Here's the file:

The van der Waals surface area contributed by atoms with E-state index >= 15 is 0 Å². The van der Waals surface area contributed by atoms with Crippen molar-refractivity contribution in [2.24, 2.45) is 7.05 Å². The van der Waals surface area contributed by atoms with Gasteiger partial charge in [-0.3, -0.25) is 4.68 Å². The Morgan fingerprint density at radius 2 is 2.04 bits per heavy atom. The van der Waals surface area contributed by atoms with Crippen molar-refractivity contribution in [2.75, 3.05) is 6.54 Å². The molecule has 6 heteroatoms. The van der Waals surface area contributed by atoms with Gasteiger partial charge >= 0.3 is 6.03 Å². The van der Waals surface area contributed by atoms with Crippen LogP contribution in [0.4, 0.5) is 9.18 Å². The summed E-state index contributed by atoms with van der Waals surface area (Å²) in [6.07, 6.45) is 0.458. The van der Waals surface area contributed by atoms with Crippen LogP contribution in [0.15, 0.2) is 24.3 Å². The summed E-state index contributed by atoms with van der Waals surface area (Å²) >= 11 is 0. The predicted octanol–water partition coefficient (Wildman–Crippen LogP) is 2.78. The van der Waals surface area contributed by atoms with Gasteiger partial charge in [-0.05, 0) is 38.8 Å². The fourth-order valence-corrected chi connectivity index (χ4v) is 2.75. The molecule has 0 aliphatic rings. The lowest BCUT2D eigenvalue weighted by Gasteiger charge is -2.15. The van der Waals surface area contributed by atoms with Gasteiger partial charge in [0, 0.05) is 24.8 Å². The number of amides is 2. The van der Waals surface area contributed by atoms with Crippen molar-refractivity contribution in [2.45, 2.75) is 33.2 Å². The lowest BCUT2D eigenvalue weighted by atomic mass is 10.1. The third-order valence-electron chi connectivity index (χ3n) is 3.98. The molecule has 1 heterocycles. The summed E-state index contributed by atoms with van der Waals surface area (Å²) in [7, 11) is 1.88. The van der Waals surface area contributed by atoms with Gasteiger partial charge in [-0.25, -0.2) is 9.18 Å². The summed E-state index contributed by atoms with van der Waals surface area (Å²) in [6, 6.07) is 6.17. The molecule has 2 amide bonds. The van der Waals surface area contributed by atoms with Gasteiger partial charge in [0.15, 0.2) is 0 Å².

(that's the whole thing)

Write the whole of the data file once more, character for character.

The van der Waals surface area contributed by atoms with E-state index >= 15 is 0 Å². The van der Waals surface area contributed by atoms with Crippen molar-refractivity contribution in [2.24, 2.45) is 7.05 Å². The van der Waals surface area contributed by atoms with Gasteiger partial charge in [-0.3, -0.25) is 4.68 Å². The Morgan fingerprint density at radius 2 is 2.04 bits per heavy atom. The van der Waals surface area contributed by atoms with Crippen molar-refractivity contribution in [2.75, 3.05) is 6.54 Å². The molecule has 6 heteroatoms. The van der Waals surface area contributed by atoms with Gasteiger partial charge >= 0.3 is 6.03 Å². The van der Waals surface area contributed by atoms with Crippen LogP contribution in [0.4, 0.5) is 9.18 Å². The summed E-state index contributed by atoms with van der Waals surface area (Å²) in [6.07, 6.45) is 0.458. The van der Waals surface area contributed by atoms with Crippen LogP contribution in [0.15, 0.2) is 24.3 Å². The summed E-state index contributed by atoms with van der Waals surface area (Å²) >= 11 is 0. The predicted octanol–water partition coefficient (Wildman–Crippen LogP) is 2.78. The van der Waals surface area contributed by atoms with Gasteiger partial charge in [-0.05, 0) is 38.8 Å². The fourth-order valence-corrected chi connectivity index (χ4v) is 2.75. The molecule has 0 aliphatic rings. The lowest BCUT2D eigenvalue weighted by Gasteiger charge is -2.15. The van der Waals surface area contributed by atoms with Gasteiger partial charge in [0, 0.05) is 24.8 Å². The number of amides is 2. The van der Waals surface area contributed by atoms with Crippen molar-refractivity contribution in [2.45, 2.75) is 33.2 Å². The lowest BCUT2D eigenvalue weighted by atomic mass is 10.1. The third-order valence-electron chi connectivity index (χ3n) is 3.98. The molecule has 1 heterocycles. The summed E-state index contributed by atoms with van der Waals surface area (Å²) in [7, 11) is 1.88. The van der Waals surface area contributed by atoms with Gasteiger partial charge in [-0.25, -0.2) is 9.18 Å². The summed E-state index contributed by atoms with van der Waals surface area (Å²) in [6, 6.07) is 6.17. The molecule has 2 amide bonds. The van der Waals surface area contributed by atoms with Gasteiger partial charge in [0.15, 0.2) is 0 Å².